Life, Death and Italian Red Peppers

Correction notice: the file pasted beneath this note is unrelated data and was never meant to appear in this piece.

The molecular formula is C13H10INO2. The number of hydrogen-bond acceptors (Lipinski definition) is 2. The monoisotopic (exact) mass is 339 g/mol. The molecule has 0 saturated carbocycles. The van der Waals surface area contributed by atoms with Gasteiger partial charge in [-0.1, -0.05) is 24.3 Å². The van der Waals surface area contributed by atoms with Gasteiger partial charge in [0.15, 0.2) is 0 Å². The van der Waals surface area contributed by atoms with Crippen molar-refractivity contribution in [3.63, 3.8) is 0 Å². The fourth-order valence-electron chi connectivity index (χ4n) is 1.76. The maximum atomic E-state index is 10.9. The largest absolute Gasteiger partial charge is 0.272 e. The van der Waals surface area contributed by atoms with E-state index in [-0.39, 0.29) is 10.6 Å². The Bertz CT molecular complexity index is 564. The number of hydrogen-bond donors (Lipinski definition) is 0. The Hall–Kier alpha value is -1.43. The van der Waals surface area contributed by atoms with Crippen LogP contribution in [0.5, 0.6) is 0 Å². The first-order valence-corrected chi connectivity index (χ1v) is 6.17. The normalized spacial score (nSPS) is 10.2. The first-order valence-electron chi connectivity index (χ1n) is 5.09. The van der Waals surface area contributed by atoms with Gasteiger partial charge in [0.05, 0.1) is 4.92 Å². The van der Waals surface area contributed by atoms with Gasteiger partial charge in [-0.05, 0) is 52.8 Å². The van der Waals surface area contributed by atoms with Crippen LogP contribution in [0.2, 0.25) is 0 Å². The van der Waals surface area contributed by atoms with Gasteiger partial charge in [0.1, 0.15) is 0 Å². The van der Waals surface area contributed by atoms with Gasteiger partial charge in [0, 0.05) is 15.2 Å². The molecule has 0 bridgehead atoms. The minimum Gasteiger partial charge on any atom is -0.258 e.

dalai lama My husband Eric was diagnosed with a disease in October of 2013.  Never mind what it was.   Certain stories don’t bear repeating. I remember the day vividly because I sing for a choir — Womansong of Asheville.  A couple days after he was pronounced pretty much “outta here” by a local medical messenger of doom and gloom, I was scheduled to sing in a Womansong Concert (and I had a solo) and I remember praying that I would be able to sing like I cared about being there.  And I also prayed that I could sing knowing that the Universe is always helping me, even if I can’t see it.  I did fine and the concert was really great — the whole choir was elated about the success of the performance. Despite the discouraging news about his health, Eric’s will to live was strong.  Picture a team of ten wild horses on firm dry ground pulling a tiny ant on a little bitty sled.  It was like that.  Eric simply scoffed at the idea of dying.  It was not a concern for him. But his health seemed to deteriorate steadily, and Eric was placed in hospice. And then!  Eric turned a miraculous and unexplainable corner!  He started getting better. I’ll never forget the day he said words no one ever expected him to say again, “I’m hungry. Can you bring me some food?” The nurse looked shocked, followed quickly by delight and amazement.  She didn’t know what in the world to think!  But she brought him a tray — pronto! — and he consumed it. Then he asked for tubes to be removed.  And of course they were removed, because it is the job of hospice to grant final wishes. Nobody could figure out these stunning new developments which defied all logic and reason,  leaving hospice doctors and nurses shaking their heads.  Nobody knew what to say.  Or think.  But it made everybody really, really happy.  It made all of us re-think our beliefs system, that’s for sure! That’s the short story. Then, after days and days of certified blue ribbon well-being, and living in total appreciation, a couple weeks ago, Eric encountered a sudden change for the worse. It arrived in the form of strong back and hip pain and nausea.  A relapse? Nope, not good. The symptoms threw him completely off the merry-go-round.  He took it hard.  Emotionally speaking, he fell down and couldn’t get up.   The change was shocking to him, a devastating left jab he didn’t expect.  Understandably, his mind went into a spin.  In the middle of all of this, mine started to do the same.  It was clear that some form of relief was in order!  And since it’s not my job to control his mind, I thought I’d get to work on my own mind. So I did something that works for me.  What I actually did will sound insignificant.  I distracted myself with something I like to do.sweet Italian red peppers Yes, it’s counter-intuitive to ignore a big hairy problem.  It seems practically wrong.  Irresponsible.  Unkind.  Uncaring.  Thoughtless.  Selfish. But I did it anyway. Because I knew that changing my focus would help me.  And I needed that.  A lot. I planted something. I put on my garden pants, my gloves, and in the heat of the afternoon, I dug little baby holes for my little baby heirloom Italian Red Pepper plants.   I put them in the ground.  I gave them water.  They were happy.  I was happy. These peppers are such funny characters.   They have been in little starter pots, but not growing much.   Maybe they didn’t like the potting mix. After all the planting was done, Eric  and I talked into the wee hours that night.  I am not sure how either of us finally fell asleep. The next morning we both woke up in a better place.  Sleep is a dalai lama umbrellavery good thing. Now, as I write this,  I can’t say I really know what’s happening, and nobody can. So I am turning to this quote for help and relief. “If a problem is fixable, if a situation is such that you can do something about it, then there is no need to worry.  If it’s not fixable, then there is no help in worrying. There is no benefit in worrying whatsoever.” ― Dalai Lama XIV